I’d heard much about hanging little hammocks from the top edge of the cabin liner but hadn’t figured out how to keep the hooks in place until Derek Jensen from Oregon shared his method. Take PVC pipe and cut a slit down one side. Remove the plastic trim from the liner and slide the pipe over the top edge of the liner. The clamping action of the pipe will keep it from sliding. Attach netting, bags, or other storage to the pipe with screws, pop-rivets, or hooks in drilled holes.
The area under the foredeck and above the cabin liner forward of the mast compression post can be fitted with shelves. Wood, netting, plastic panels or even plastic coated wire closet shelving work. Don’t forget to put a fiddle-a lip an inch or two high - to keep things from falling off when the boat is underway.
You can use U-bolts to attach lamps, shelves or even a gimbaled single burner stove to the mast compression post.
Small stowage pockets or bins for binoculars, navigation aids and misc. gear are handy mounted just inside the hatch. Mine are plastic shower accessories from the bath department of a home store. I glued the suction cups onto the fiberglass with marine 5200 glue.
That’s it for below. Let’s go above.
Bungee cord run in an X over the foredeck lets you stow the jib, or a small raft, out of the way. Tie it off to the chainplates and the bow fittings. This is a good spot for solar panels. Long things-oars (the Potter 15 needs 8’ oars, minimum) whisker poles, torpedoes, can be lashed to the sidestays and cockpit railings.
The Cabin top.
The top of the sliding hatch is the best spot I’ve found to store the drop-in hatch out of the way. A couple of lengths of bungee cord secure mine. I’ve also seen snaps, Velcro and clever blocks with slots used. This area can also be used for solar panels, solar showers, instrument mounting or clothes drying underway.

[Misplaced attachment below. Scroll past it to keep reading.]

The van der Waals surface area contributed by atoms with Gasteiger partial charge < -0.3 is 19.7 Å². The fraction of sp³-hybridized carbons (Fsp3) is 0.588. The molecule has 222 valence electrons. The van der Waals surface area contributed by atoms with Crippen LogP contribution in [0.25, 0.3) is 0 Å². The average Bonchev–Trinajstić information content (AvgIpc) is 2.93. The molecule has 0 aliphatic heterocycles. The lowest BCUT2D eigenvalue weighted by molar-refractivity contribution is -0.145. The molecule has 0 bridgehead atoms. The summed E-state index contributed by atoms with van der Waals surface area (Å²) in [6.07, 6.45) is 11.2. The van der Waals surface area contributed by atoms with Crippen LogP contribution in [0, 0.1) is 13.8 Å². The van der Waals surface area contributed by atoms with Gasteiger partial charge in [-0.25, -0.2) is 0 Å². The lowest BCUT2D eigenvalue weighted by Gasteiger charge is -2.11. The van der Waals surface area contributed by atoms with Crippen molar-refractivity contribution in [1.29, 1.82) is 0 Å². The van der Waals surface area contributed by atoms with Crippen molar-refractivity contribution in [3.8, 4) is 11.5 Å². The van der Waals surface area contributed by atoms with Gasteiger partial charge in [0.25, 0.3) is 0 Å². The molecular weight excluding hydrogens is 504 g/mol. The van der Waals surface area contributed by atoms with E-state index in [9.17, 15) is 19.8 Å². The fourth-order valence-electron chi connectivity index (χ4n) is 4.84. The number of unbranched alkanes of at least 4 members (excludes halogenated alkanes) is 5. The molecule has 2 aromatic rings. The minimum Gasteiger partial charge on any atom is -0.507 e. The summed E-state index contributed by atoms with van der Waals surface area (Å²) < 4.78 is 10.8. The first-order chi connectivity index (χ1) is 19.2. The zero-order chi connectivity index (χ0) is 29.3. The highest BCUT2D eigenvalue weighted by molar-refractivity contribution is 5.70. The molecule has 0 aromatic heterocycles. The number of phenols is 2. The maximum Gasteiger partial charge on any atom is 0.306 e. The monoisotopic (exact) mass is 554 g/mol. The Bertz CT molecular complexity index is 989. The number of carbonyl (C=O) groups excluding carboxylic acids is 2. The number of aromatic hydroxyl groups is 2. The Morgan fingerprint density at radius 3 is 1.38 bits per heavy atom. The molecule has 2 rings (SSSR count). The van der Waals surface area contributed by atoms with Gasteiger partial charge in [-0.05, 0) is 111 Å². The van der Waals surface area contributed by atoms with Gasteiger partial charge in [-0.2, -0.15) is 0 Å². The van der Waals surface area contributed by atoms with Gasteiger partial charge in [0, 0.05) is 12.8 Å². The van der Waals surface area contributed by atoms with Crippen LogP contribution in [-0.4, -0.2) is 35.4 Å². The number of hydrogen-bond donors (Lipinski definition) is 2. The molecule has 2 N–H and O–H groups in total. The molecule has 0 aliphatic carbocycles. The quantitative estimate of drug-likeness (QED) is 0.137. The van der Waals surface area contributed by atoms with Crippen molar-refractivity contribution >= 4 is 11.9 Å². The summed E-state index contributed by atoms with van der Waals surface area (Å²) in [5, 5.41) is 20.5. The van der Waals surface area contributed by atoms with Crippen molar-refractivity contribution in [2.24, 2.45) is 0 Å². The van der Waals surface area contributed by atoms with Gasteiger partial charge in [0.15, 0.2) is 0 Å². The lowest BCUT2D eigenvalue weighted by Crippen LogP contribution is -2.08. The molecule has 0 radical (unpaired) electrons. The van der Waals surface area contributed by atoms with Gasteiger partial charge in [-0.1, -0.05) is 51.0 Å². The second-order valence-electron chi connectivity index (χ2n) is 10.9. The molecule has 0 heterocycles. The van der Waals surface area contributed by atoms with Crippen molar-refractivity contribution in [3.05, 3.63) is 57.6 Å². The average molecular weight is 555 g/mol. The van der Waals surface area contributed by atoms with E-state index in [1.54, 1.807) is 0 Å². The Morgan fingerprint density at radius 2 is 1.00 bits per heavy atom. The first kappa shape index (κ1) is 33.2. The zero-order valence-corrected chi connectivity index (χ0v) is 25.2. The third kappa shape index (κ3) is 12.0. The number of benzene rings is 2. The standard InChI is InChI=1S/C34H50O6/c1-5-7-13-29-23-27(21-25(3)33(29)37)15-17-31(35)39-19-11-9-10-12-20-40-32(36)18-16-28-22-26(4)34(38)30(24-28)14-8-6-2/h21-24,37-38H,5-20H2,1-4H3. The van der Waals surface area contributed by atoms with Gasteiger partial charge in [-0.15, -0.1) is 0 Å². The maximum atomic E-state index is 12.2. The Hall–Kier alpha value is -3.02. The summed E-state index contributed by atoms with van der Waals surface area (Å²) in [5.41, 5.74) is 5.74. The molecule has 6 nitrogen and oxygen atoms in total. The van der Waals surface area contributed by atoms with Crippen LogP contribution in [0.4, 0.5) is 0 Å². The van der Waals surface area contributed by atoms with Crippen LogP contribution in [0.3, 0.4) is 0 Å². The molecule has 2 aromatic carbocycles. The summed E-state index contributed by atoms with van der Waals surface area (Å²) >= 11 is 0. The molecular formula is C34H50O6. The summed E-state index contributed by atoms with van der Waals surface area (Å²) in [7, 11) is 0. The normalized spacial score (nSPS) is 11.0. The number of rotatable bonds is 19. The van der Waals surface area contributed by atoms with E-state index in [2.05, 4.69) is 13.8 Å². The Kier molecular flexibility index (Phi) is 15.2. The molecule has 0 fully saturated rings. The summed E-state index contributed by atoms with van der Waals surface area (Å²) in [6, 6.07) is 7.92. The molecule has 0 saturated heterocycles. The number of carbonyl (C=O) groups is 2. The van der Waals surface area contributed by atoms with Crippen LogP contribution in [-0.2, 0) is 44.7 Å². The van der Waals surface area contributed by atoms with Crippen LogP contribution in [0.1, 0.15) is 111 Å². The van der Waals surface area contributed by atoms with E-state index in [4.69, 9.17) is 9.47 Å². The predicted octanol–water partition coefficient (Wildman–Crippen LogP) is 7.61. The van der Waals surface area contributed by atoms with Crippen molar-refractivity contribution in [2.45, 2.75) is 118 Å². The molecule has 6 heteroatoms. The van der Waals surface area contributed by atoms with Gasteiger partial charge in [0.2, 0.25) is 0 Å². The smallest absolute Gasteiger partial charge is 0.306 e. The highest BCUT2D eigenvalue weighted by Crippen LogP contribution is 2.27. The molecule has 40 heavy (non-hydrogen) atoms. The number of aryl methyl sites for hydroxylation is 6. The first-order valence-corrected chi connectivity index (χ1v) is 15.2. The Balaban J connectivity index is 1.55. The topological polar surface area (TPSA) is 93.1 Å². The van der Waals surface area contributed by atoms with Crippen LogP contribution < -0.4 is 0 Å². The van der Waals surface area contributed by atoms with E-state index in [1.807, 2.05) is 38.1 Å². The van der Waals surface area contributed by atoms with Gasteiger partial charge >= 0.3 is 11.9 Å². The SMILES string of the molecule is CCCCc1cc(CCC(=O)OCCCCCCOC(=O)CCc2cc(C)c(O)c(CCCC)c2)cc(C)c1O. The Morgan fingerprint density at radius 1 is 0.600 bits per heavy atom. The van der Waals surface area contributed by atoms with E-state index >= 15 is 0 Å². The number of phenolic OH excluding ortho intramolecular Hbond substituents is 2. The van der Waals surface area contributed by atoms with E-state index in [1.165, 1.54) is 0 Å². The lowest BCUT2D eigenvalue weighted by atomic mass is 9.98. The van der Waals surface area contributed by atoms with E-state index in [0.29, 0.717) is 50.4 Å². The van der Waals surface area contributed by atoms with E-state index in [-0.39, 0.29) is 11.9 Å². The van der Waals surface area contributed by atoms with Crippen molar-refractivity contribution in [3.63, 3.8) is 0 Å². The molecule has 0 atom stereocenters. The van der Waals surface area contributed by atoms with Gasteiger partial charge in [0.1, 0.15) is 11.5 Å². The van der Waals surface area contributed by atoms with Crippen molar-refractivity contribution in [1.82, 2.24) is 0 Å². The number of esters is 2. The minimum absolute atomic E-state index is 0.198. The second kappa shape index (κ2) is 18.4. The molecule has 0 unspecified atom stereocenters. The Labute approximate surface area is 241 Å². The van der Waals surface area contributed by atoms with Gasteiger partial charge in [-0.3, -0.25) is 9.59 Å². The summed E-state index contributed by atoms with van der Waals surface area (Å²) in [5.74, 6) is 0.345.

Instruments and cup holders are traditionally mounted here. Be sure to reinforce the back of any mounts and seal them. I find this spoils the bulkhead for a backrest, but that’s just me.
This is often overlooked other than for use as a table. I hang a clear vinyl chart case outside for use underway. I’ve been thinking about non-skid rubber or Velcro for holding cups and plates on the inside. Some people prefer to mount bulkhead instruments here, instead. Windows and vents are an option, too.
You can set boxes into the cockpit coaming and bins into the seats if you are confident of your fiberglassing skills. I’m better at sewing than sawing, so I made mesh pockets to keep the main and jib sheets out from under foot. A waterproof bag hung at the transom holds emergency supplies: flares, horn, fire extinguisher, knife, VHF, etc. I figure I’ll be able to get at this bag even if I capsize.
A 5-gallon bucket sits on the sole at the stern. It holds boat-cleaning supplies, and spare gas and oil premixed for the outboard in 1-quart oil bottles. This is the biggest fire danger, so I put it forward or over the stern when cooking in the cockpit. The ultimate cockpit storage is a lazarette, or stern box, such as the early Potters had. You could build a permanent one, but the 18-gallon Rubbermaid roughneck tote makes a good, cheap, removable one. Sometimes I just dump all of the wet and muddy anchor and fender stuff in it. A board laid across the bench seats supports a two burner stove and other cooking gear.
The Transom and beyond
Hang anchors, coolers, gas cans, and smelly garbage over the transom or from the ladder, rudder or motor mount. A 5-gallon bucket is handy for this. Unruly or mutinous crew traditionally were towed behind a ship in a dinghy, but that’s hard to do in a Potter, since it’s already a dinghy. A small inflatable raft (1-2 person) will tow without many problems. It’s a good toy for children and dogs on a calm day, or for getting into shore from a mooring buoy.
That’s about all of my suggestions. I’m sure that other Potter sailors will have many more creative ones. And, if you ever find yourself looking at a full boat with a pile of gear still on the dock, just think, it could be worse. You could be paddling a kayak.